Bad Man Forward Bad Man Pull Up, and Other News


On the Shelf

From Serious Things A Go Happen, a book of Jamaican dancehall flyers. Image via The New Yorker


  • A standardized test creates its own ineluctable logic. The test is the ultimate authority—the test has all the answers—that’s why it’s the test, and you’re merely the test taker. But there are limits to these strong-arm tactics. Asking multiple-choice questions about poetry, for instance, can be like trying to wash your car with a power sander. The poet Sara Holbrook has learned that a standardized test in Texas is asking seventh and eighth graders questions about her work that not even she knew the answers to. Ian Birnbaum writes, “Holbrook started paying attention after a Texas teacher e-mailed her looking for guidance on why she had inserted a line break in one of her poems. The questions asked about the writer’s motivations, but no test writer had ever asked Holbrook why she made her choices. ‘I just put that stanza break in there because when I read it aloud (I’m a performance poet), I pause there,’ she wrote in a Huffington Post editorial. ‘Note: That is not an option among the answers because no one ever asked me why I did it … Any test that questions the motivations of the author without asking the author is a big baloney sandwich.’ ”
  • Everyone remembers Casanova as the ultimate hustler—the historical record indicates he once charmed the pants off the pope, or, you know … something like that … but a new biography tells of a time when the hunter became the hunted: “In 1763, Casanova was himself fleeced in a convoluted scam by a young French-Swiss courtesan, Marie Ann Charpillon, and her mother, in London’s Soho. He was deeply shaken by the episode, and apparently on the verge of drowning himself in the Thames, when he bumped into a playboy friend, Sir Wellbore Agar, who lured him away with the promise of drink, a woman, beef and Yorkshire pudding. For revenge, Casanova had to satisfy himself with the modest prank of training a parrot to repeat, in French, ‘Miss Charpillon is more of a whore than her mother.’ ”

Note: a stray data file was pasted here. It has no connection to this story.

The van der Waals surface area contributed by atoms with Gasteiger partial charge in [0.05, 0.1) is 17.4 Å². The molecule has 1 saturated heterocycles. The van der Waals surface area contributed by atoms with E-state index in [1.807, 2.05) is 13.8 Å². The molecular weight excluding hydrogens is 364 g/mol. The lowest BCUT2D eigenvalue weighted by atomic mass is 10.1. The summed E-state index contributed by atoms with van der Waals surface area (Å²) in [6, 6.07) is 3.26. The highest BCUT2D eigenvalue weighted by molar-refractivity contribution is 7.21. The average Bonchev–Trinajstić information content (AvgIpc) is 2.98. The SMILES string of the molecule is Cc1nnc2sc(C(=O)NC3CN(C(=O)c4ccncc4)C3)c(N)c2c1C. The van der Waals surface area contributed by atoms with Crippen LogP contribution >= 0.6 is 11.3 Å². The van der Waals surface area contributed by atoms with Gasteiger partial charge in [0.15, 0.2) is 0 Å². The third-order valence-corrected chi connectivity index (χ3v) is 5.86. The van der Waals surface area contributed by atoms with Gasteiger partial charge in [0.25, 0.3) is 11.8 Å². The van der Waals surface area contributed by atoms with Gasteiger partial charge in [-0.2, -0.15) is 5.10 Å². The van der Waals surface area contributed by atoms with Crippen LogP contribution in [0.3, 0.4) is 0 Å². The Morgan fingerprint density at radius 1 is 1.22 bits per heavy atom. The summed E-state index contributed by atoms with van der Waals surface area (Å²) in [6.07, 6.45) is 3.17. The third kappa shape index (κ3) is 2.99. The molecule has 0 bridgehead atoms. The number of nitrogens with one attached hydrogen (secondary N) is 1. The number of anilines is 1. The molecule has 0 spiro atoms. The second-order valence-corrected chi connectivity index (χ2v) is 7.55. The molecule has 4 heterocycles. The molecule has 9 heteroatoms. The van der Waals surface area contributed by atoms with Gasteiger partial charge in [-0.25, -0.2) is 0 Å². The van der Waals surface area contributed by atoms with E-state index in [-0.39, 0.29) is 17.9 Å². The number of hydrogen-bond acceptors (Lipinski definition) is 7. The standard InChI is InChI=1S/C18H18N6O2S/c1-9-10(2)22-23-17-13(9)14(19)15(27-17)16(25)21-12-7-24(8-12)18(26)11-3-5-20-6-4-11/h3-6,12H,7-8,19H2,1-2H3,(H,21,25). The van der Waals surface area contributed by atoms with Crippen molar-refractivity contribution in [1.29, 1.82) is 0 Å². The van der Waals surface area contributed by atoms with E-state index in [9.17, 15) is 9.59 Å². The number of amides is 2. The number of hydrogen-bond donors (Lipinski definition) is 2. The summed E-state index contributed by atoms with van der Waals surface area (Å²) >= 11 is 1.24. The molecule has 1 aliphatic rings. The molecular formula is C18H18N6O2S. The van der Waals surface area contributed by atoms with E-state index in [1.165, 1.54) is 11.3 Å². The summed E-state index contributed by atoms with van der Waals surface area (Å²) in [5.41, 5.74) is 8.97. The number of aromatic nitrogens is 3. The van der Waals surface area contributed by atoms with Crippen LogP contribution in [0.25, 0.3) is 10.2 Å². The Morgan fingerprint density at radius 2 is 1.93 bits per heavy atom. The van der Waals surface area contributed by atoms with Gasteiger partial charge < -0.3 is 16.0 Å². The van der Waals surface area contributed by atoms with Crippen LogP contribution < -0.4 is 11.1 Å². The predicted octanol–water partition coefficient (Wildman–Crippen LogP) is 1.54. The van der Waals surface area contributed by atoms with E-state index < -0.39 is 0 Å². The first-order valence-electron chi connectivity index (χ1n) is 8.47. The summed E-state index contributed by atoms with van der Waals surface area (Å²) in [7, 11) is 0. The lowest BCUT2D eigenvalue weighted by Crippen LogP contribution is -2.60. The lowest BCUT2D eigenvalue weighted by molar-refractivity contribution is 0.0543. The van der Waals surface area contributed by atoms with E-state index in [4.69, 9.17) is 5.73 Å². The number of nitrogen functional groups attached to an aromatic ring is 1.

• Serious Things A Go Happen is a collection of Jamaican dancehall signs whose appealing tawdriness has no analog in any American nightclubs. Jamaicans are self-actualizing, the signs suggest, and the rest of us can only hope to be invited. Amanda Petrusich writes, “All the best dancehall songs are deeply lustful, and the genre routinely inspires the creation of new dance moves with evocative names: Wine and Dip, Tek Weh Yuhself, Whine Up, Boosie Bounce, Drive By, Shovel It, To Di World, Nuh Behavior, Skip to My Lou, Gully Creepa, Bad Man Forward Bad Man Pull Up, Pon Di River, Willie Bounce, Screetchie, and Daggering, to name but a handful. The combinations suggest, in literal ways, the various pleasures of the flesh … The pleasure these signs promise—and what is an advertisement if not a suggestion of self-betterment? Why does anyone go to a party or a concert if not to maybe be changed completely?—is both undeniable and spiritually edifying.”